For the retrieval of XCH4 from the FTS measurements we use the software package PROFFIT (Hase et al., 2004), which is in routine use for accurate trace gas retrievals from shortwave-infrared direct-sun absorption spectra (e.g. Gisi et al., 2012; Frey et al., 2015; Klappenbach et al., 2015; Chen et al., 2016; Butz et al., 2017; Frey et al., 2019). Quality filtering, based on the unmodulated (DC) part of the recorded interferograms, removes all measurements that are affected by unstable pointing conditions, e.g. due to intermittent thin clouds disturbing solar tracking (e.g. Klappenbach et al., 2015). We set the DC fluctuation threshold to 1 % for discarding corrupt interferograms. The spectral bandwidth of the EM27/SUN allows for measurements of H2O, O2, CO2, CH4, CO (CO in combination with an additional channel described by Hase et al. (2016)), and other gases if present in significant amounts (Butz et al., 2017). Related species for this study are O2 and CH4. The spectral retrieval windows for these target absorbers are 7765 to 8005 and 5897 to 6145 cm−1 for O2 and CH4 respectively. The absorption line parameters are taken from Toon (2017) and Rothman et al. (2009). Assuming that the targeted CH4 plumes mainly reside in the planetary boundary layer (PBL), the PROFFIT retrieval was set up to estimate the total column of methane (CH4), in units of molecules per square metre, by only scaling the lower part (<1700 m a.g.l.) of the a priori vertical profile taken from the EMAC model. Following Butz et al. (2017), who only scaled the relevant plume layers of mount Etna in Sicily, we only scaled the relevant layers of the CH4 plumes. Here, we use EMAC simulation results from a simulation similar to the simulation described by Jöckel et al. (2016). Figure A1 compares CH4 profiles of both a priori and retrieved CH4 columns, which are congruent above 1700 m a.g.l.
For the O2 retrieval we scaled the full a priori profile. The column-averaged dry-air mole fraction of methane (XCH4) is then calculated through
where 0.20942 is the atmospheric O2 mole fraction.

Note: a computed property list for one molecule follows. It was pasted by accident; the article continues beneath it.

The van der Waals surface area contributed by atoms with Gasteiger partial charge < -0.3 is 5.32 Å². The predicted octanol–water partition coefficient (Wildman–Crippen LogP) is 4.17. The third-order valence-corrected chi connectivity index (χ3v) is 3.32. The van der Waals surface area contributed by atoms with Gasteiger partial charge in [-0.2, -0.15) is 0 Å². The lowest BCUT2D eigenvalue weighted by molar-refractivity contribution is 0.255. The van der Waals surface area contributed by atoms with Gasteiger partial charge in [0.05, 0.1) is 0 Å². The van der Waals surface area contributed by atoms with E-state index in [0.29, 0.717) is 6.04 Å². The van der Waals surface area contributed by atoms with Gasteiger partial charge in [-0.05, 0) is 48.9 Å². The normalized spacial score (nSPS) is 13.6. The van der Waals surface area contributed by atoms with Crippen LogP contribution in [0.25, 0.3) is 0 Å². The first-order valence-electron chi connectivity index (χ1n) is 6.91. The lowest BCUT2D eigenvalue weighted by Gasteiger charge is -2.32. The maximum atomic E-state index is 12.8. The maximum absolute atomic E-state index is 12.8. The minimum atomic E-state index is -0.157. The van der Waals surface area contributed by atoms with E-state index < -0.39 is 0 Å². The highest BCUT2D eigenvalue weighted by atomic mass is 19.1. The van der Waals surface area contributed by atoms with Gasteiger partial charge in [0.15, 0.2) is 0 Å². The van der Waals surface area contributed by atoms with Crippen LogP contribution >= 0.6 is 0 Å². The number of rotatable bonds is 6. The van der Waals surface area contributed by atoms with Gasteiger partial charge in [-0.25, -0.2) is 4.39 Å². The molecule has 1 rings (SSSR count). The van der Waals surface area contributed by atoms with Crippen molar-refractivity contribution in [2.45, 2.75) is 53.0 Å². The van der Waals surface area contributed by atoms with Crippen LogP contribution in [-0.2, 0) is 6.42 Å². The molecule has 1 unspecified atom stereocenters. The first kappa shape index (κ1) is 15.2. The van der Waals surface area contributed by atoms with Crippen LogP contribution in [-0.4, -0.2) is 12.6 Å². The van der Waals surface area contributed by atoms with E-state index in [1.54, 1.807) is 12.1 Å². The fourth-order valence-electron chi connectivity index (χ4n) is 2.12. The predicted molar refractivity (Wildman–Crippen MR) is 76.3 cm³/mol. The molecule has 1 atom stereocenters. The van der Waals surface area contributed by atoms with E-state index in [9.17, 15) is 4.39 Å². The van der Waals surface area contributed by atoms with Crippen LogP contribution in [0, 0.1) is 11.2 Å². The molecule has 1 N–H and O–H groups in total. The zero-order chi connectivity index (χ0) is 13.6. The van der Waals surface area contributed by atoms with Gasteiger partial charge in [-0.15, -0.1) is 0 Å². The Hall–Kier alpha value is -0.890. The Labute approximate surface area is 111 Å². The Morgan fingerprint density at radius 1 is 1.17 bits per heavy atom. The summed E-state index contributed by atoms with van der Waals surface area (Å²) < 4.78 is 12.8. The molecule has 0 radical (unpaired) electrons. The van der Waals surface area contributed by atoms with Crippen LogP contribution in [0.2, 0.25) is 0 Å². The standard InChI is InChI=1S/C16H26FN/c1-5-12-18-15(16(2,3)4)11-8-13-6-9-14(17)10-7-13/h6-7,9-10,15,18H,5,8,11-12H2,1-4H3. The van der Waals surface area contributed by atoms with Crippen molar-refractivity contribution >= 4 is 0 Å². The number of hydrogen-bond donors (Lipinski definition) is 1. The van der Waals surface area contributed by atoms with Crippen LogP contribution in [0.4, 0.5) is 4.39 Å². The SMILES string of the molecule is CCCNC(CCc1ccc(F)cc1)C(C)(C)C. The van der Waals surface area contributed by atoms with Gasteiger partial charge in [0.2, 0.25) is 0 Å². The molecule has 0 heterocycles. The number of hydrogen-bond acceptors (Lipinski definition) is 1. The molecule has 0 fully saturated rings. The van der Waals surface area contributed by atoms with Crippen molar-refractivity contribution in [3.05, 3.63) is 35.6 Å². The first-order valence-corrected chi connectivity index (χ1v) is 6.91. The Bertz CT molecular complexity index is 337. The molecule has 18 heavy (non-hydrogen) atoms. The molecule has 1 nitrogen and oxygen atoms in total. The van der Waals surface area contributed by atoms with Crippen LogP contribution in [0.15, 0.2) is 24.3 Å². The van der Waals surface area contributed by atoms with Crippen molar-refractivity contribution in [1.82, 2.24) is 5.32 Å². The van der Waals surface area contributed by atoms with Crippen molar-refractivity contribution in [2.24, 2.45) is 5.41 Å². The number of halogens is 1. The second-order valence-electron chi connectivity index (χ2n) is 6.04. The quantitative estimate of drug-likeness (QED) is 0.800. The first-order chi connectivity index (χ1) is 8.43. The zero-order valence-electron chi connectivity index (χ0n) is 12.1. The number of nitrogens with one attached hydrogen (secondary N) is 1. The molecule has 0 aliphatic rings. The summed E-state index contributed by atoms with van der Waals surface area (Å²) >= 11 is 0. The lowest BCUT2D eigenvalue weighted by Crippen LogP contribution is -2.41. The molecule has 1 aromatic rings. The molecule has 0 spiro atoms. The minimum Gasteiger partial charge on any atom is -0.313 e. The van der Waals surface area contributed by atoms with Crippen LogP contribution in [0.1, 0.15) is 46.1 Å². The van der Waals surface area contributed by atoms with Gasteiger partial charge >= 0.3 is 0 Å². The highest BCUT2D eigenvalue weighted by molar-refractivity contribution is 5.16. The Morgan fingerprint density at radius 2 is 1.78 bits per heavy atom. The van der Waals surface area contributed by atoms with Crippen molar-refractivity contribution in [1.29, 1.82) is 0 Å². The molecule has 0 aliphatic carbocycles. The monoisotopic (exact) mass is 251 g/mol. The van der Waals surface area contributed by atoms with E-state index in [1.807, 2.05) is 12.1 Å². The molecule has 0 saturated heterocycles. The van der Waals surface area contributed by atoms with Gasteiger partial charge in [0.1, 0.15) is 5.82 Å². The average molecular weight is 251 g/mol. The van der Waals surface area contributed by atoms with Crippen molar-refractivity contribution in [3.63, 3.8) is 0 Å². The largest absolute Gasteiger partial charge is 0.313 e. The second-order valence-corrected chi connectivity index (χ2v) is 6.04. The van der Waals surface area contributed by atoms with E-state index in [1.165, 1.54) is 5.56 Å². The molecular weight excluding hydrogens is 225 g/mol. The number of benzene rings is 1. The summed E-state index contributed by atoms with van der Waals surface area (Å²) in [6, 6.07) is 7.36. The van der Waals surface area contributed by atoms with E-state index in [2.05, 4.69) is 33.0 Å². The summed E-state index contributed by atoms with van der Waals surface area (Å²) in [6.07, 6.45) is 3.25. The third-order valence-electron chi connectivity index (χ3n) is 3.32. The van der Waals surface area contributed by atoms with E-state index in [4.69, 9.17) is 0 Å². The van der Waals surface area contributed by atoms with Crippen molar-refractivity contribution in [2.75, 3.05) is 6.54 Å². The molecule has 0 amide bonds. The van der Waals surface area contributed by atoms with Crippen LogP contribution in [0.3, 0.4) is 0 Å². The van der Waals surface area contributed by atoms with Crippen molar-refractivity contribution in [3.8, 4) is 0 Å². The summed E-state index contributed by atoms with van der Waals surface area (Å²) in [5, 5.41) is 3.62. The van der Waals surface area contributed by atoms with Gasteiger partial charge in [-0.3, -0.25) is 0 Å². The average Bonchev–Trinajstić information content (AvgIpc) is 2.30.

It is crucial to remove the XCH4 background reliably to derive the above-background enhancements ΔXCH4, which are then used to estimate the emissions. Similar to Butz et al. (2017), we used XCH4 measurements before and after crossing a plume to fit the local background linearly in time. We conducted several sensitivity studies to best estimate the background and to quantify the error associated with background removal (see Sect. 4).
On average, we recorded 10 spectra per stop and averaged the retrieved XCH4 for every stop location. The relative standard deviations of all measurements recorded at every stop range from 0.12 % (roughly 2 ppb) on 6 June, when most observations were taken far (>40 km, stops every 500 m) from any source, to 0.26 % (roughly 4 ppb) on 24 May, when we sampled the plume within 2 km of the source, stopping approximately every 70 m. We take the stop-wise standard deviations as a metric for the measurement error that propagates into the emission estimates, which is conservative compared to the small noise error of individual measurements (0.3 ppb).
On 6 June, we additionally operated a Picarro CRDS (cavity ring-down spectrometer) analyser for in situ CO, CO2, CH4, and H2O on board the mobile observatory to discriminate background from plume enhancements of CH4 in real time. The CRDS provides additional support to identify the horizontal extent of the plume without relying on forecast wind fields.
2.2 Wind lidars
Three Leosphere Windcube 200S Doppler wind lidars (Vasiljević et al., 2016; Wildmann et al., 2018) were deployed during the CoMet measurement campaign. The instruments were distributed to the east, south, and midwest of the USCB. The exact locations can be found in Table 1 and Fig. 1.
The measurement sites differ to some extent in the surrounding land surface and vegetation. DLR85 is deployed in the west of the USCB next to a private airfield mostly used for parachuting activities and flight training schools. The land surface towards the south-westerly direction is flat. However, the airfield is close to a forest located to the north-west of the wind lidar. DLR86 is placed in the east of the USCB, 62 km from DLR85. The area is surrounded by forest. The southern instrument DLR89 is deployed in the vicinity of the barrier lake Goczałkowickie. The linear distance between the instrument and the bank is roughly 500 m.